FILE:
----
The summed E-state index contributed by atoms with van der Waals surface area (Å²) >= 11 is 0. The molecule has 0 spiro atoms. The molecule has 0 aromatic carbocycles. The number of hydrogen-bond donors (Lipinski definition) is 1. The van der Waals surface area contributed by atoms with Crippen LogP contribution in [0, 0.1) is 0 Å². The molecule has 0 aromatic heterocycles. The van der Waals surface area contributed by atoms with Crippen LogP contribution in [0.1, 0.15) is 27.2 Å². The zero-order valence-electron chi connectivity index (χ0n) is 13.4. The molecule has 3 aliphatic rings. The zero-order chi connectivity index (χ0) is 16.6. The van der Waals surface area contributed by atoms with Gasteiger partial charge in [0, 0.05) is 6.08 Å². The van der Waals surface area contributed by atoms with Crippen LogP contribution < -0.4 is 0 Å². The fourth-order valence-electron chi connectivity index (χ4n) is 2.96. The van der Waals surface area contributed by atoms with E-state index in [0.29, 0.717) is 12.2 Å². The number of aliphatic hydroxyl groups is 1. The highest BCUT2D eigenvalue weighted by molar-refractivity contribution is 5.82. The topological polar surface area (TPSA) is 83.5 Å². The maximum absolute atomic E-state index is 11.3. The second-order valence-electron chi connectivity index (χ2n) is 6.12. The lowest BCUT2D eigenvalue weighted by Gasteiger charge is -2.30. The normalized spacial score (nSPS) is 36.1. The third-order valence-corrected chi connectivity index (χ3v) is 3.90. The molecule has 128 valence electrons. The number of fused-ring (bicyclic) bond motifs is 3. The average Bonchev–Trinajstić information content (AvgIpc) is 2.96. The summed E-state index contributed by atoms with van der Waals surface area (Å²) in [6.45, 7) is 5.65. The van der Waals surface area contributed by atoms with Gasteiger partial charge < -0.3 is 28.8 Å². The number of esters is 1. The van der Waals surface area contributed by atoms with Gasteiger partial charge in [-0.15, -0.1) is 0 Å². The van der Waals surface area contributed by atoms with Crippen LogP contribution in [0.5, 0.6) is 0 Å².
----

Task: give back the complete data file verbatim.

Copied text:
The summed E-state index contributed by atoms with van der Waals surface area (Å²) >= 11 is 0. The molecule has 0 spiro atoms. The molecule has 0 aromatic carbocycles. The number of hydrogen-bond donors (Lipinski definition) is 1. The van der Waals surface area contributed by atoms with Crippen LogP contribution in [0, 0.1) is 0 Å². The molecule has 0 aromatic heterocycles. The van der Waals surface area contributed by atoms with Crippen LogP contribution in [0.1, 0.15) is 27.2 Å². The zero-order valence-electron chi connectivity index (χ0n) is 13.4. The molecule has 3 aliphatic rings. The zero-order chi connectivity index (χ0) is 16.6. The van der Waals surface area contributed by atoms with Gasteiger partial charge in [0, 0.05) is 6.08 Å². The van der Waals surface area contributed by atoms with Crippen LogP contribution < -0.4 is 0 Å². The fourth-order valence-electron chi connectivity index (χ4n) is 2.96. The van der Waals surface area contributed by atoms with E-state index in [0.29, 0.717) is 12.2 Å². The number of aliphatic hydroxyl groups is 1. The highest BCUT2D eigenvalue weighted by molar-refractivity contribution is 5.82. The topological polar surface area (TPSA) is 83.5 Å². The maximum absolute atomic E-state index is 11.3. The second-order valence-electron chi connectivity index (χ2n) is 6.12. The lowest BCUT2D eigenvalue weighted by Gasteiger charge is -2.30. The normalized spacial score (nSPS) is 36.1. The third-order valence-corrected chi connectivity index (χ3v) is 3.90. The molecule has 128 valence electrons. The number of fused-ring (bicyclic) bond motifs is 3. The average Bonchev–Trinajstić information content (AvgIpc) is 2.96. The summed E-state index contributed by atoms with van der Waals surface area (Å²) in [6.45, 7) is 5.65. The van der Waals surface area contributed by atoms with Gasteiger partial charge < -0.3 is 28.8 Å². The number of esters is 1. The van der Waals surface area contributed by atoms with Gasteiger partial charge in [-0.15, -0.1) is 0 Å². The van der Waals surface area contributed by atoms with Crippen LogP contribution in [0.5, 0.6) is 0 Å².